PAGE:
President Donald Trump's response to the virus is seen by Americans across the country as insufficient or downright harmful, but one of the first actions he boasts is a ban he placed on travel from China—the epicenter of the virus—in late January. This didn't keep nearly half a million people coming from China to the United States. A partial ban on European travel came months later.
Now, China's road to recovery remains well underway. Meanwhile, the United States had its highest day of diagnoses since mid-April, when the outbreak was at its worst.
With states across the country reopening against the advice of experts and the Trump administration flouting its own CDC guidelines and holding rallies in hotspots, it's becoming clear to the rest of the world that the United States is still in the thick of its first wave.
As a result, the United States may be on the receiving end of a new travel ban from across the pond.
The European Union is preparing to safely return to some sense of normal—and that comes with deciding how to conduct international travel as the global pandemic surges on.
According to the New York Times:
"European nations are currently haggling over two potential lists of acceptable visitors based on how countries are faring with the coronavirus pandemic. Both lists include China, as well as developing nations like Uganda, Cuba and Vietnam. Both also exclude the United States and other countries that were deemed too risky because of the spread of the virus."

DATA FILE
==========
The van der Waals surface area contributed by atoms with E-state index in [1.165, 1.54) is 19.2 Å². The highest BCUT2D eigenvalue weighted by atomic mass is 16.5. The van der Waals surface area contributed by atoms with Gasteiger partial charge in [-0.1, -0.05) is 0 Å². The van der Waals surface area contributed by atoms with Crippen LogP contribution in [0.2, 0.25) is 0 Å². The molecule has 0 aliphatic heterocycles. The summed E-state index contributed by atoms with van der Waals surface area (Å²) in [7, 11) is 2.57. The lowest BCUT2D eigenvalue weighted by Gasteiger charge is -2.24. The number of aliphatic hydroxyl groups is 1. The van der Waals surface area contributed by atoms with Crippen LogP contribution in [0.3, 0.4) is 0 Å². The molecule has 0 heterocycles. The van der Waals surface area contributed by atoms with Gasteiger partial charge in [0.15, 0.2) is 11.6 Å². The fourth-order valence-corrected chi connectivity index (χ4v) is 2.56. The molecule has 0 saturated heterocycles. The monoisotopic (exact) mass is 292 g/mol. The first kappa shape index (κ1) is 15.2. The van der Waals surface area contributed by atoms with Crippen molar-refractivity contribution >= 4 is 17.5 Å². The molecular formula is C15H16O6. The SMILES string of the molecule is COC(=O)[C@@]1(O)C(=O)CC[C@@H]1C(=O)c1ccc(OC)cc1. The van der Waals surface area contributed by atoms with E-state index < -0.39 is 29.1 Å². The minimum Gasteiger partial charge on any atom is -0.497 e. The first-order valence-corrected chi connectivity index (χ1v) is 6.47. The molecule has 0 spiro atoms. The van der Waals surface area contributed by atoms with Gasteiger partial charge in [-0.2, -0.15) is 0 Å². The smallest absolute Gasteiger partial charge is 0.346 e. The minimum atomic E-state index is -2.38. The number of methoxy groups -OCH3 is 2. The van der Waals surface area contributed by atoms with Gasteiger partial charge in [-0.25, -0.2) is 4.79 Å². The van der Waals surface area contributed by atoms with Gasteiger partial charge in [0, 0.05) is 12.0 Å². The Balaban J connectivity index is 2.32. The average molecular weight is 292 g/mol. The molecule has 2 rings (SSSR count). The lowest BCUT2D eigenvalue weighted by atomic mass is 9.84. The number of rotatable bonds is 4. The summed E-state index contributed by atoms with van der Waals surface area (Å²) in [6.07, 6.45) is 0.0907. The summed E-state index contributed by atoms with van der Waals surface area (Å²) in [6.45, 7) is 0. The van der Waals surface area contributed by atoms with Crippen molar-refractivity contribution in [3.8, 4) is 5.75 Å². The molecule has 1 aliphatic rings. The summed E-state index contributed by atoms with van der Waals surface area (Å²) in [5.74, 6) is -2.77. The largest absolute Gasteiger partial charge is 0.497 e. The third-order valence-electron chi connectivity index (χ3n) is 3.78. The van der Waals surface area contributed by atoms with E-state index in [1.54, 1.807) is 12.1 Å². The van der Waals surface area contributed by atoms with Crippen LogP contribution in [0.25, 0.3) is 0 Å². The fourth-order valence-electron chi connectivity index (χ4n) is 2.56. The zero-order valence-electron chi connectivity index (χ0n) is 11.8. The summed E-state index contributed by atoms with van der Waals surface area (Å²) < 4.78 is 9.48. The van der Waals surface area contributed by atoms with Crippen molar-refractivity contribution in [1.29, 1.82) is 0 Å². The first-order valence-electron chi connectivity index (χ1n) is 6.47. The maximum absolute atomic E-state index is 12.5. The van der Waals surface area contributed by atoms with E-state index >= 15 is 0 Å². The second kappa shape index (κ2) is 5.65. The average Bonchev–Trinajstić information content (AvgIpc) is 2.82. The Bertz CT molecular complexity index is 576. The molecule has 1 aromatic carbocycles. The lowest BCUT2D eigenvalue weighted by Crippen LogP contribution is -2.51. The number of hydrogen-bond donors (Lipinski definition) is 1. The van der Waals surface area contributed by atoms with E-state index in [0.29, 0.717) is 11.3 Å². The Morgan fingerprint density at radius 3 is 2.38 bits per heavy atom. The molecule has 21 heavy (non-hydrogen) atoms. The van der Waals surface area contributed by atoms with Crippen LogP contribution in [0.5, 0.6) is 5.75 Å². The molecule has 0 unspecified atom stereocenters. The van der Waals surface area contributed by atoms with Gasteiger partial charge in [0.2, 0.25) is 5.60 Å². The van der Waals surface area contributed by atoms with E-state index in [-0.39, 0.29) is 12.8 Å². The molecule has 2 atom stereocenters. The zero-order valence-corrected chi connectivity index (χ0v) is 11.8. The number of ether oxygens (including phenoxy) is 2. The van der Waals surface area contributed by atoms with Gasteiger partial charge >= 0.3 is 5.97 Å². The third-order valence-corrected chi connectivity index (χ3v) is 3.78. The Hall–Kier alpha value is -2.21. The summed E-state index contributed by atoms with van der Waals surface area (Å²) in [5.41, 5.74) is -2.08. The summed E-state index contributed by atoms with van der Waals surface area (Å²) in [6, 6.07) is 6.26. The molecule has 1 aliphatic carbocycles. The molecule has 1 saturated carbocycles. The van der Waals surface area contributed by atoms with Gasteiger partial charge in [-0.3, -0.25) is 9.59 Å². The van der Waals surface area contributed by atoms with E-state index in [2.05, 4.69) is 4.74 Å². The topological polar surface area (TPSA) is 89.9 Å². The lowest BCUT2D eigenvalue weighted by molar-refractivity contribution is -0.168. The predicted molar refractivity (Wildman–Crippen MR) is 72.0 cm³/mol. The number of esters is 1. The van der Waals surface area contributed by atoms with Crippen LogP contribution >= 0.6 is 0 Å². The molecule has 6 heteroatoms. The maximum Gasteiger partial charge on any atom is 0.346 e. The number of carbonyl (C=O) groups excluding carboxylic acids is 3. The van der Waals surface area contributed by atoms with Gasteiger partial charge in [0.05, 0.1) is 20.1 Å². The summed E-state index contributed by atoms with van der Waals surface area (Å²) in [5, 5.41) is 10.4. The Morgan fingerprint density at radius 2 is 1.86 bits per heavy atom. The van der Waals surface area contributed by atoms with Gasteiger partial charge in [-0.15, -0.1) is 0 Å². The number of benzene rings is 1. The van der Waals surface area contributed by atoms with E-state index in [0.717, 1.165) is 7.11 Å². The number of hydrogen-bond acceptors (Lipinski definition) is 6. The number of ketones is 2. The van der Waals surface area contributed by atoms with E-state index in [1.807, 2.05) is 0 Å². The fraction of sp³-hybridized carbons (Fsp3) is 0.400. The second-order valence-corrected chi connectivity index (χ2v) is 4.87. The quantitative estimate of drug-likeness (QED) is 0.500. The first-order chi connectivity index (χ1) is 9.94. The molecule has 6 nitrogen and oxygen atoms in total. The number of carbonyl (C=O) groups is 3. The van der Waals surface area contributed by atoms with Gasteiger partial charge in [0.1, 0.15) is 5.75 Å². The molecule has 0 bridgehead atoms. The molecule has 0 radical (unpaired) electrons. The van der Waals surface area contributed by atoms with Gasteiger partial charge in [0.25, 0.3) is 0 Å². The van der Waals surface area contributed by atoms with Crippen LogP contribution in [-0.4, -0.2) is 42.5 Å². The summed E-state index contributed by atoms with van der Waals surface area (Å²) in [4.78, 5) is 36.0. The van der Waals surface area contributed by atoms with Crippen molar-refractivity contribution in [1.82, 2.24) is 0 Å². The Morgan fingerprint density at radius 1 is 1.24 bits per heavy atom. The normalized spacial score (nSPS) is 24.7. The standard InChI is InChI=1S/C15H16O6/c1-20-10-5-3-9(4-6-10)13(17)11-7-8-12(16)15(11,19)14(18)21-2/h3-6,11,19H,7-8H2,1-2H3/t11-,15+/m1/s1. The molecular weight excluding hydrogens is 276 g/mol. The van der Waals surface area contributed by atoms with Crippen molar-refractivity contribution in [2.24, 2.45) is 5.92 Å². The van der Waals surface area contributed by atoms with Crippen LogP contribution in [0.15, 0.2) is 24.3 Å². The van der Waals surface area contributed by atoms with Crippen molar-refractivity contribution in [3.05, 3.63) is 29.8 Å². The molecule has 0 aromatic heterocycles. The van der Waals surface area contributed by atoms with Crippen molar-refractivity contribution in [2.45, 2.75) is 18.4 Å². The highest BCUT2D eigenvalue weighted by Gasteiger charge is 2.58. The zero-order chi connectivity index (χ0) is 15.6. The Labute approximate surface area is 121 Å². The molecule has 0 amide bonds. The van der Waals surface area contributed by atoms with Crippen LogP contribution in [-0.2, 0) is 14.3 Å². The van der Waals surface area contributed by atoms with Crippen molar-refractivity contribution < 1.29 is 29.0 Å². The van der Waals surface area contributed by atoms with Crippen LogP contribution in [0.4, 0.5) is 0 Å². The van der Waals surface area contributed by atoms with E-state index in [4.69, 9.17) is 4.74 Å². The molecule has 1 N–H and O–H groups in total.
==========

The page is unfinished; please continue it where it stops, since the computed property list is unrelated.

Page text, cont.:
The talks of travel bans, for some, hearken back to Trump's first year of office when he issued a series of executive orders barring travel from countries deemed by his officials as undesirable or terrorist-prone. Namely, this meant countries where Islam was the predominant religion.
Trump himself described the bans as:
"[A] total and complete shutdown of Muslims entering the United States until our country's representatives can figure out what the hell is going on."
The ban was widely condemned and challenged in the Supreme Court, but the Trump administration has announced plans to expand the program as recently as this past January.
Now, it looks like the United States may be on the other side of that ban under Trump's leadership, and the irony is not lost on anyone.
People from around the world don't seem to blame the EU for the precaution of banning U.S. travel.
As of this writing President Trump hasn't responded to the reports.